Flying Through U.S. Customs

Feb. 25, 2015
New passport scanners offer travelers shorter lines, faster processing and increased convenience

On a typical day, more than a quarter million air travelers arrive in the U.S. from airports around the world.  According to U.S. Customs and Border Protection (CBP), this number will continue to grow as the volume of international air passengers increases by an estimated 4 percent per year.

New Automated Passport Control (APC) kiosks are making a big impact on CBP facilities and international terminals across the nation. These “self-serve” machines expedite screening times for international arriving passengers by eliminating the paper declaration forms they must complete upon entry to the U.S. This not only reduces passenger queuing and processing times by an estimated 33 percent, but optimizes the efficiency of CBP staff tasked with other security and enforcement duties.

How does it work?

With APC kiosks, the CBP officer’s administrative responsibility is reduced, allowing for shorter processing times. Travelers simply submit their customs declaration form and biographic information electronically.  They can select from 13 languages to use, with easy-to-follow instructions that guide them through the process of scanning their passport, taking a photograph, answering questions and fingerprinting (for non-U.S. citizens).

Passengers receive a printed receipt for entry and are then inspected by a CBP officer who verifies the purpose and intent of their travel. They can then proceed to baggage claim, customs declaration and exit. If a problem is detected at the kiosk, passengers are asked to queue at the primary booth for further processing by a CBP officer, who can immediately ask enforcement questions and make a decision regarding admissibility.

Federal officials estimate that using the kiosk should take no longer than 90 seconds for individuals and four minutes for a family of three.  Those eligible to use the machines are U.S. and Canadian citizens arriving from abroad, as well as travelers from the 38 Visa Waiver Countries who are also registered with the DBP’s Electronic System for Travel Authorization program. 

Skipping the line

Currently, 23 airports in the U.S. and Canada have the automated kiosks.  Among them is Los Angeles International Airport (LAX), where 40 APC kiosks were installed at its international terminal last September. During the start-up period, wait times have been reduced by an average of 39 percent for returning U.S. citizens and 18 percent for eligible foreign passport holders.  For example, airport officials estimate that a flight with 300 passengers would normally process in 45 minutes with multiple CBP booths open. With APC kiosks, returning U.S. citizens are waiting an average of 17.5 minutes less and foreign travelers are waiting an average of 11 minutes less for primary inspection 

At Houston’s George Bush Intercontinental Airport, where 20 APC kiosks were installed in January 2014, wait times for U.S. citizens have been reduced from 30 minutes to, in some cases, two minutes. While the results vary from site to site, CBP officials say that, overall, the kiosks are easing their agency’s administrative burdens, maximizing existing staffing levels and enabling extra officers to supplement secondary processing, which also speeds up processing.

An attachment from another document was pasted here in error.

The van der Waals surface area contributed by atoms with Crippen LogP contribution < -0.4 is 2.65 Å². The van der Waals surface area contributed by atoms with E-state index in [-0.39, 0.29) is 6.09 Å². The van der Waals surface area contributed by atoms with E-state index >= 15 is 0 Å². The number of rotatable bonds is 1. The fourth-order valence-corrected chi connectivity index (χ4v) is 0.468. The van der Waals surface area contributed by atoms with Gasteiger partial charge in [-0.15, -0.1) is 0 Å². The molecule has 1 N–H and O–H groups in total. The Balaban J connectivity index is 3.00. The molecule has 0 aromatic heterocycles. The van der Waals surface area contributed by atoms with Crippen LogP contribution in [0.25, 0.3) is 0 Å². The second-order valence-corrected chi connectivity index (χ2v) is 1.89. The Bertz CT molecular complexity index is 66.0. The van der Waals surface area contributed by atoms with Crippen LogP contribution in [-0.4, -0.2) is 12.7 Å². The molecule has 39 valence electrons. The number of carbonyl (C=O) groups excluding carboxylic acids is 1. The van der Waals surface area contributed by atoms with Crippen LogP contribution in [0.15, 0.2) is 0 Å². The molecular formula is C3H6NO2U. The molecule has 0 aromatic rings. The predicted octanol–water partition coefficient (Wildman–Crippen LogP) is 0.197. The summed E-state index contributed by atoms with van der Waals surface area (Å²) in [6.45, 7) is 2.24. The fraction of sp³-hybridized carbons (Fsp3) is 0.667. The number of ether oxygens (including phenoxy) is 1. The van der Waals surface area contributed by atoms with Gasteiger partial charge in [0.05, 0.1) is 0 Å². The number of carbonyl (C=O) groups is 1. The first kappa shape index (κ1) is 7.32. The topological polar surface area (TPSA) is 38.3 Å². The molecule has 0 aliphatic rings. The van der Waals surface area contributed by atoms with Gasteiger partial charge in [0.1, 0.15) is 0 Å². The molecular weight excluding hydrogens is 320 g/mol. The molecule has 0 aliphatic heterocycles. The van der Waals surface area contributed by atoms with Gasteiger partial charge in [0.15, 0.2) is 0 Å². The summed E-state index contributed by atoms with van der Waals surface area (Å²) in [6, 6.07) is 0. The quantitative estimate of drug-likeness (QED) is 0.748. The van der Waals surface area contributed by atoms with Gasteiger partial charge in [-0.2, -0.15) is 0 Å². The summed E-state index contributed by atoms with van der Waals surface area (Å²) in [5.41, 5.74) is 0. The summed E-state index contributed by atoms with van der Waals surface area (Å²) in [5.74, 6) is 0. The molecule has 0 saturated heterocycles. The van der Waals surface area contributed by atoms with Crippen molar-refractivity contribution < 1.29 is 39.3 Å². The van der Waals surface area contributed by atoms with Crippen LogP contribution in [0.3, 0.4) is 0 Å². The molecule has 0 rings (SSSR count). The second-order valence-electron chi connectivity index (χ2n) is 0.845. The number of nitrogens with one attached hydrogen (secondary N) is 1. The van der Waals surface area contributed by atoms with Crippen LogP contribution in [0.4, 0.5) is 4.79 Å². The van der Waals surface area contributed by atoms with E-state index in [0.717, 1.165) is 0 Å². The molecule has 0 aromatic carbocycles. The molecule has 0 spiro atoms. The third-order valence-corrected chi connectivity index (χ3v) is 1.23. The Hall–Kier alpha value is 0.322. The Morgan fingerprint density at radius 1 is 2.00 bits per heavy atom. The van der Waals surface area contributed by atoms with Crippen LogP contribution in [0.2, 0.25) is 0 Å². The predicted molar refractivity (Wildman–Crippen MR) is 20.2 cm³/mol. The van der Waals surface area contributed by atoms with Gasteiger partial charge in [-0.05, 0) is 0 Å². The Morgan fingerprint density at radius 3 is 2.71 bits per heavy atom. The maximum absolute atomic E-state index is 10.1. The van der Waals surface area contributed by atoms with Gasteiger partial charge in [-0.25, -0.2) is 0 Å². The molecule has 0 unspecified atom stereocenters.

Opportunities for innovation

While shaving time off the inspections process has resulted in significant benefits for travelers, it has also created the need to speed up processing time at secondary CBP screening, baggage claim and TSA re-checkpoint areas. Airport authorities are partnering with CBP officials on innovative solutions to relieve congestion. 

For example, Phoenix Sky Harbor Airport, San Diego International Airport and other airports across the country have deployed teams of airport ambassadors to assist passengers with APC processing. Typically, two to three supplemental staff members are on-hand to help queue passengers, direct them to the next available kiosk, provide on-site assistance, review the printed receipt and direct them to the appropriate CBP officer.

New airport terminals are also being designed to accommodate additional DBP secondary exit control booths and, possibly, new “baggage first” areas to move passengers more quickly. Mobile applications are also under development that will enable travelers to complete all clearance forms electronically while on the aircraft en route to the U.S. airport. APC kiosks allow international travelers, including family groups, to submit their customs declaration form and biographic information electronically, thereby reducing the time they spend with a CBP officer. A passenger can select from 13 languages to use. Easy-to-follow instructions guide the user through the process, which includes scanning your passport, taking a photograph using the kiosk, answering questions, and fingerprinting for non-U.S. citizens. Travelers will then receive a receipt confirming their information and proceed to a CBP officer to complete their entry into the United States. Individuals can complete the process within 90 seconds and a family of three within four minutes.

Overall, APC kiosks allow travelers to benefit from an improved passenger experience and airports to benefit from increased efficiency and capacity. Combined with innovative queue management systems and other technology improvements, such as mobile applications that streamline the screening and processing of checked bags, they can help make waiting in line at the airport a thing of the past.

Peter Aarons is West Division aviation director and associate vice president for HNTB. He has more than 25 years of experience in planning, development, design, program and project management, and construction for airports. Contact him at [email protected].